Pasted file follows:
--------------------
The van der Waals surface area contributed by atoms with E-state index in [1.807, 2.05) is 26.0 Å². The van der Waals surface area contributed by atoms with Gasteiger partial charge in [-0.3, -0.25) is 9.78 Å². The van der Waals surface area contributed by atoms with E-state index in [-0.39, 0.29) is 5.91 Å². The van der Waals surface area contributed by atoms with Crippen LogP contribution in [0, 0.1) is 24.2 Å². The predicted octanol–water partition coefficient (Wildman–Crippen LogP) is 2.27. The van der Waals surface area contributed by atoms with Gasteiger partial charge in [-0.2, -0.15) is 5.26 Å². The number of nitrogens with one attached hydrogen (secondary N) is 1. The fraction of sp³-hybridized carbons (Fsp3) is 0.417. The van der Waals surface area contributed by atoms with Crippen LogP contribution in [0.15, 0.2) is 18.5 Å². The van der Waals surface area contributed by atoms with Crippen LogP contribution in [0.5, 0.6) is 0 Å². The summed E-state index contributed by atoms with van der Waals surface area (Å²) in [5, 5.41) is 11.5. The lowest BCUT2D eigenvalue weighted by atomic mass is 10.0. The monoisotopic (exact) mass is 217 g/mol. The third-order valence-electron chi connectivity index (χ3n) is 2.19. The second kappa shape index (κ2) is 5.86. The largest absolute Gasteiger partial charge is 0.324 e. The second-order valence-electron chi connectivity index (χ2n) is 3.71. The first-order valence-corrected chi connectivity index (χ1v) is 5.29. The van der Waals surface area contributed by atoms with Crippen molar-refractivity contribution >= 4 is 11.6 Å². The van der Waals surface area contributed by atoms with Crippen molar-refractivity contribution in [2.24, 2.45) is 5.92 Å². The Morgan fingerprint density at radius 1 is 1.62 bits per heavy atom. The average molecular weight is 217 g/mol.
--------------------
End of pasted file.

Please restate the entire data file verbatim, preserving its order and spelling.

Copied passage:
The van der Waals surface area contributed by atoms with E-state index in [1.807, 2.05) is 26.0 Å². The van der Waals surface area contributed by atoms with Gasteiger partial charge in [-0.3, -0.25) is 9.78 Å². The van der Waals surface area contributed by atoms with E-state index in [-0.39, 0.29) is 5.91 Å². The van der Waals surface area contributed by atoms with Crippen LogP contribution in [0, 0.1) is 24.2 Å². The predicted octanol–water partition coefficient (Wildman–Crippen LogP) is 2.27. The van der Waals surface area contributed by atoms with Gasteiger partial charge in [-0.2, -0.15) is 5.26 Å². The number of nitrogens with one attached hydrogen (secondary N) is 1. The fraction of sp³-hybridized carbons (Fsp3) is 0.417. The van der Waals surface area contributed by atoms with Crippen LogP contribution in [0.15, 0.2) is 18.5 Å². The van der Waals surface area contributed by atoms with Crippen LogP contribution in [0.5, 0.6) is 0 Å². The summed E-state index contributed by atoms with van der Waals surface area (Å²) in [5, 5.41) is 11.5. The lowest BCUT2D eigenvalue weighted by atomic mass is 10.0. The monoisotopic (exact) mass is 217 g/mol. The third-order valence-electron chi connectivity index (χ3n) is 2.19. The second kappa shape index (κ2) is 5.86. The largest absolute Gasteiger partial charge is 0.324 e. The second-order valence-electron chi connectivity index (χ2n) is 3.71. The first-order valence-corrected chi connectivity index (χ1v) is 5.29. The van der Waals surface area contributed by atoms with Crippen molar-refractivity contribution >= 4 is 11.6 Å². The van der Waals surface area contributed by atoms with Crippen molar-refractivity contribution in [2.24, 2.45) is 5.92 Å². The Morgan fingerprint density at radius 1 is 1.62 bits per heavy atom. The average molecular weight is 217 g/mol.